I’ve spent the past few years talking to the social housing sector about domestic abuse, why it’s an issue for them, and what they can do about it. The starting point for any discussion is usually that an average of two women a week are killed by a partner or ex-partner in England and Wales, a figure that hasn’t really budged for years. Or, it hadn’t until a few weeks ago. Since the lockdown started domestic homicides have soared, and the number of reports of abuse made to the charity Refuge has increased by 49%. This pattern is being repeated around the world; domestic abuse is itself reaching pandemic proportions and we must make sure that social landlords play their part in tackling it.
It has taken the lockdown to persuade the Government to agree with a coalition of homelessness charities, the women’s sector, the Chartered Institute of Housing, the NHF and many more, that survivors of domestic abuse and sexual violence should automatically qualify for priority need when applying for housing. Good news, but too late for too many women who have had no choice but to return to their abuser rather than face life on the streets.
It is hard to completely disentangle domestic abuse from the wider housing crisis. Acute housing stress means that people often start living together far earlier than they would if there were other, affordable options. And when a relationship breaks down lack of alternative accommodation means people are forced to stay together. Labour’s commitment to a massive programme of social house building will help but there is so much more we need to do. And many women and children do not have the luxury of time.
Work done by the domestic abuse charity Safe Lives for the Sunderland social landlord Gentoo (2018) estimates that approximately 13% of all repair jobs, and 21% of repairs spend, could be attributable to domestic abuse. This shows the business case for Councils and Housing Associations stepping up and making domestic abuse their business. It’s shocking that most victims of abuse first come to the notice of their landlord when they are themselves reported as a perpetrator of noise nuisance. Just think about that for a minute. And almost two thirds of women with significant rent arrears are experiencing abuse in the home. Domestic Abuse really is a housing issue.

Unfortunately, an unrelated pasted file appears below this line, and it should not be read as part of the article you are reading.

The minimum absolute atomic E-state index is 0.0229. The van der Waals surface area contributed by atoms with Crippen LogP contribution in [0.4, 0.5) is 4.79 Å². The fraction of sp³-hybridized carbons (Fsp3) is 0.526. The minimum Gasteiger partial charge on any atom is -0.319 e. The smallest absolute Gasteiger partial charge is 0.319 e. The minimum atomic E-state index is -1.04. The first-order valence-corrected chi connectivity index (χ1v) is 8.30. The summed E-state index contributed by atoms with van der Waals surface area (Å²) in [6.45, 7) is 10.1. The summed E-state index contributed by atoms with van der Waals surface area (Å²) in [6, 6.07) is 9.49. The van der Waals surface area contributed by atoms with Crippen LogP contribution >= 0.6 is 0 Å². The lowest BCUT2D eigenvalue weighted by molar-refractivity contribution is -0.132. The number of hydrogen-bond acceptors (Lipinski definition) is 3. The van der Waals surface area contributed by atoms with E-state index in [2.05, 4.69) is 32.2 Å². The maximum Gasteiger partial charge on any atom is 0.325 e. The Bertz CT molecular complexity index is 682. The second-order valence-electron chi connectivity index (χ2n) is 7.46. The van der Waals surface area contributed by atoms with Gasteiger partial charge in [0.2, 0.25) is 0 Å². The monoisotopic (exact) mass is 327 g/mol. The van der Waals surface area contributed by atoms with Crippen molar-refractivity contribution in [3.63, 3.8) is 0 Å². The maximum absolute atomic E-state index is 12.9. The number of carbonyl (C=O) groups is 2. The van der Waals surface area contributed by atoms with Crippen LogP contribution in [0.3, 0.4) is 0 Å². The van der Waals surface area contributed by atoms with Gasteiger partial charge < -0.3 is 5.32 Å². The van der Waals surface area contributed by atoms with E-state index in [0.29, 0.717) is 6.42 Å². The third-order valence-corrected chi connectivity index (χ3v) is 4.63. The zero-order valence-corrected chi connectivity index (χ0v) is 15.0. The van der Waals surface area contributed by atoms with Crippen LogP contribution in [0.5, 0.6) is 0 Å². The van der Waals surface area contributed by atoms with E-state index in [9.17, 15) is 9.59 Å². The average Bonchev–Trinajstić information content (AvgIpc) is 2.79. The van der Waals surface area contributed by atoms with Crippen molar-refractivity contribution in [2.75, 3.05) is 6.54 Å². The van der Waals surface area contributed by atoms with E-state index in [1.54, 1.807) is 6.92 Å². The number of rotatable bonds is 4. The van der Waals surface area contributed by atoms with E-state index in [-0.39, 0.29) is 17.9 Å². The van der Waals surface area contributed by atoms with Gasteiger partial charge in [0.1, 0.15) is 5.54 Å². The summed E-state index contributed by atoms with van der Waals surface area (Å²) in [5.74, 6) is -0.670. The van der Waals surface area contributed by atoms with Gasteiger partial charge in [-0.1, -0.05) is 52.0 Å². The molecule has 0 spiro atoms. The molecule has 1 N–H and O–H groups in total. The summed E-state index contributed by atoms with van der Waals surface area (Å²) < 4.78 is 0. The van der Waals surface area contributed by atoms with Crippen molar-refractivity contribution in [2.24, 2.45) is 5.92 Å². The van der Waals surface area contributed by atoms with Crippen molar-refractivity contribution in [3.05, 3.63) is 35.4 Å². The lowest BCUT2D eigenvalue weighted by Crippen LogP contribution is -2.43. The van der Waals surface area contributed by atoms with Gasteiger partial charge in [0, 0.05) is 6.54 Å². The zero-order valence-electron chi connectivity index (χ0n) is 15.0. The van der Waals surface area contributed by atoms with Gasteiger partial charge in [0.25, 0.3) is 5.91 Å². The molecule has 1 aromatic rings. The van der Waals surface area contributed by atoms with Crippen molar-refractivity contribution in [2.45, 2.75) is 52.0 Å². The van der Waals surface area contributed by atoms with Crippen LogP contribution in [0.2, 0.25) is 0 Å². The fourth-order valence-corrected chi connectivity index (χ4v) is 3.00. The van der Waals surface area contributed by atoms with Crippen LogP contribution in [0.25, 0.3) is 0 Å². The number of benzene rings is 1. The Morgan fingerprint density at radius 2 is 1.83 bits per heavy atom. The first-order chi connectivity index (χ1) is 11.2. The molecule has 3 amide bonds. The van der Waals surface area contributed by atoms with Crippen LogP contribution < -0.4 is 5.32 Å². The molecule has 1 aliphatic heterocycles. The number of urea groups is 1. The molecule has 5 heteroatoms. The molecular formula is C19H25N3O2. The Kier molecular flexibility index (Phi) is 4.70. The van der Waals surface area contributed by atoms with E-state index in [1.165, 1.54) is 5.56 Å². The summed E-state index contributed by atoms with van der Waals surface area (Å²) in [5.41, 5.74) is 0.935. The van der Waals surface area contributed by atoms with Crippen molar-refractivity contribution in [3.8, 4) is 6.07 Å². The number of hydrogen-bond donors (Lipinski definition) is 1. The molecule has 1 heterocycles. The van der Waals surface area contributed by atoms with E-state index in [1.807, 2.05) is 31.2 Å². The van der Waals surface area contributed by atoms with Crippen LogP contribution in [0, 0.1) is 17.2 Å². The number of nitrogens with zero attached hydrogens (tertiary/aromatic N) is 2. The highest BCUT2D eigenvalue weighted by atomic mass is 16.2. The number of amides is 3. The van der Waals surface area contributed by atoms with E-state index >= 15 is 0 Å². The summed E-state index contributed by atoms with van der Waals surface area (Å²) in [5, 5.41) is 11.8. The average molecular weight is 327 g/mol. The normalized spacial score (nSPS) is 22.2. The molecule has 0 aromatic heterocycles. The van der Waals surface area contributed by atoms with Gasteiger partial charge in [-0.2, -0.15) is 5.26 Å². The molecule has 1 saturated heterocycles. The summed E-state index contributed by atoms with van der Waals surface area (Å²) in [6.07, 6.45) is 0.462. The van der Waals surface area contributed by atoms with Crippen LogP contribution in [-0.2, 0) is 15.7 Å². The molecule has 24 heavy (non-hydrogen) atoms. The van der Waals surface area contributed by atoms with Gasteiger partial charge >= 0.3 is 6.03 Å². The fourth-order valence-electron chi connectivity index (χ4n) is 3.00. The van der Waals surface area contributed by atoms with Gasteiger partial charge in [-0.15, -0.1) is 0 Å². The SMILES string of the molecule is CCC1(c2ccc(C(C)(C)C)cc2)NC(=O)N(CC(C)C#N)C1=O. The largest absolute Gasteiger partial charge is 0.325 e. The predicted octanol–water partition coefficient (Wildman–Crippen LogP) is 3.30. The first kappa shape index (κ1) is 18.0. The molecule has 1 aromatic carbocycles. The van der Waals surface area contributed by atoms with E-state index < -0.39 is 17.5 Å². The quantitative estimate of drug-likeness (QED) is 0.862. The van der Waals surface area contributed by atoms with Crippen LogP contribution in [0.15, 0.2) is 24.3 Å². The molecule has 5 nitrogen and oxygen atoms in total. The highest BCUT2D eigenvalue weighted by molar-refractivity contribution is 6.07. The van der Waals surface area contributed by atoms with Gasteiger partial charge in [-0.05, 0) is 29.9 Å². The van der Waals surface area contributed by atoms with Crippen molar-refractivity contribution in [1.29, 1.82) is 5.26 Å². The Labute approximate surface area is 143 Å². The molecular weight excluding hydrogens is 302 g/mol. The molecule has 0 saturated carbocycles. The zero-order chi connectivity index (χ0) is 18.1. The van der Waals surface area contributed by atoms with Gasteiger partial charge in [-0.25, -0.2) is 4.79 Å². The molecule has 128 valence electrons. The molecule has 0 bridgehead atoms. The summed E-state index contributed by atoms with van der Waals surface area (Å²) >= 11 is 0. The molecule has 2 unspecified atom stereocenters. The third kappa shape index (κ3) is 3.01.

The work of the Domestic Abuse Housing Alliance has been key to the understanding of the relationships between physical, emotional and financial abuse and the housing system. They have free resources on their website and their eight stage accreditation guides landlords through a whole range of issues from case management to dealing with perpetrators. The CIH #MakeaStand campaign has hopefully shone a light on the issues for the sector, DAHA accreditation will make sure that local authorities and housing associations adopt the very best practice.